LEGISLATURE ADOPTS NEW LAWS TO PROTECT ELDERS AND VULNERABLE ADULTS
While school funding and bickering over the capital budget got the lion’s share of attention in the most recent Washington legislative session, important changes were also made to the criminal code in an effort to help protect elders and other vulnerable adults. Financial and physical abuse of elders and vulnerable adults is a growing epidemic. Last year, Washington’s Adult Protective Services received more than 35,000 complaints. Of those, nearly 8,700 were related to financial abuse of an elderly or vulnerable adult and more than 5,600 were complaints of neglect. Legislators on both sides of the aisle recognized this crisis and broadly supported the new laws.
One act of the Legislator created a new crime of Theft from a Vulnerable Adult. This crime covers theft of property or services from a person the defendant knows or should know is a vulnerable adult. Until now, theft from vulnerable adults fell under the generic theft statutes. However, law enforcement commonly told victims that criminal investigation and prosecution wasn’t a possibility and that their only option was a civil lawsuit. Law enforcement viewed the cases as too difficult to prosecute because the theft was often committed by family or caregivers. The new law makes it clear (for law enforcement, victims and perpetrators) that theft from a vulnerable adult is a criminal act that should be prosecuted in criminal courts. It also encourages counties to form advocacy teams whose sole focus is crimes against vulnerable adults and to develop protocols for handling criminal cases involving vulnerable adults.
The new law also extends the statute of limitations (the time period during which a crime can be prosecuted) for felony theft from a vulnerable adult from three to six years. The new time limits account for the fact that theft from elders and vulnerable adults often takes longer than usual to be discovered due to the close relationship that often exists between the victim and perpetrator.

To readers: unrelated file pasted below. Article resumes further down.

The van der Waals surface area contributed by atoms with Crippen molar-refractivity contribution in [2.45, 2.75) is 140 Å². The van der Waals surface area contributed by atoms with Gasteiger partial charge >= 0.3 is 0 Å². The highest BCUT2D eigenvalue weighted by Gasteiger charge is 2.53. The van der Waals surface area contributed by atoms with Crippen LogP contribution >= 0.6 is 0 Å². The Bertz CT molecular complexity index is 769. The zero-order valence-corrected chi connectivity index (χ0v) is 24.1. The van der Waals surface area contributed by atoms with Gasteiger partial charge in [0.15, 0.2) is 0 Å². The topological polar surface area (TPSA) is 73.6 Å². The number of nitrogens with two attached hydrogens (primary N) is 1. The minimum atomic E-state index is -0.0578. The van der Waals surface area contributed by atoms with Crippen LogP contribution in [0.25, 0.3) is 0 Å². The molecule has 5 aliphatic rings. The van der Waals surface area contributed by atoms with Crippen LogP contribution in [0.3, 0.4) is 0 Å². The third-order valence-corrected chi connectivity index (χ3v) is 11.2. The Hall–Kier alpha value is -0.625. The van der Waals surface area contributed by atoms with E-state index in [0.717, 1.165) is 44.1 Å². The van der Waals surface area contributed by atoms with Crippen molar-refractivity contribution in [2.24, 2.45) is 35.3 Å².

A new law also makes it easier to prosecute the crime of Criminal Mistreatment. Criminal Mistreatment occurs when a parent or person entrusted with the physical custody and/or care of a child or dependent person (this includes caregivers) withholds the basic necessities of life and this causes or creates a risk of great or substantial bodily harm. Previous law required prosecutors show the perpetrator acted with “recklessness”. This was often very difficult to prove. The new statute makes it easier for prosecutors to prove Criminal Mistreatment by showing that the perpetrator acted with “criminal negligence”.
These new laws give police and prosecutors better tools to fight the growing crisis of elder abuse. Laws, however, are only one piece of the puzzle. It is equally, if not more important, that all of us remain vigilant to suspicious circumstances and activity. If you see something that seems amiss, don’t be afraid to ask a few questions or make a report to law enforcement or adult protective services. We all have a role to play in protecting elders and vulnerable adults in our community.
As always, thanks for reading.
Barry M. Meyers
David M. Neubeck
Sara LC Hulford
Elder Law Offices of
Barry M. Meyers, P.S.
DISCLAIMER: The content of this newsletter is: for information purposes only, subject to change by government agencies, should not be relied upon as current, and, does not constitute legal advice. Reading this newsletter does not establish an attorney-client relationship.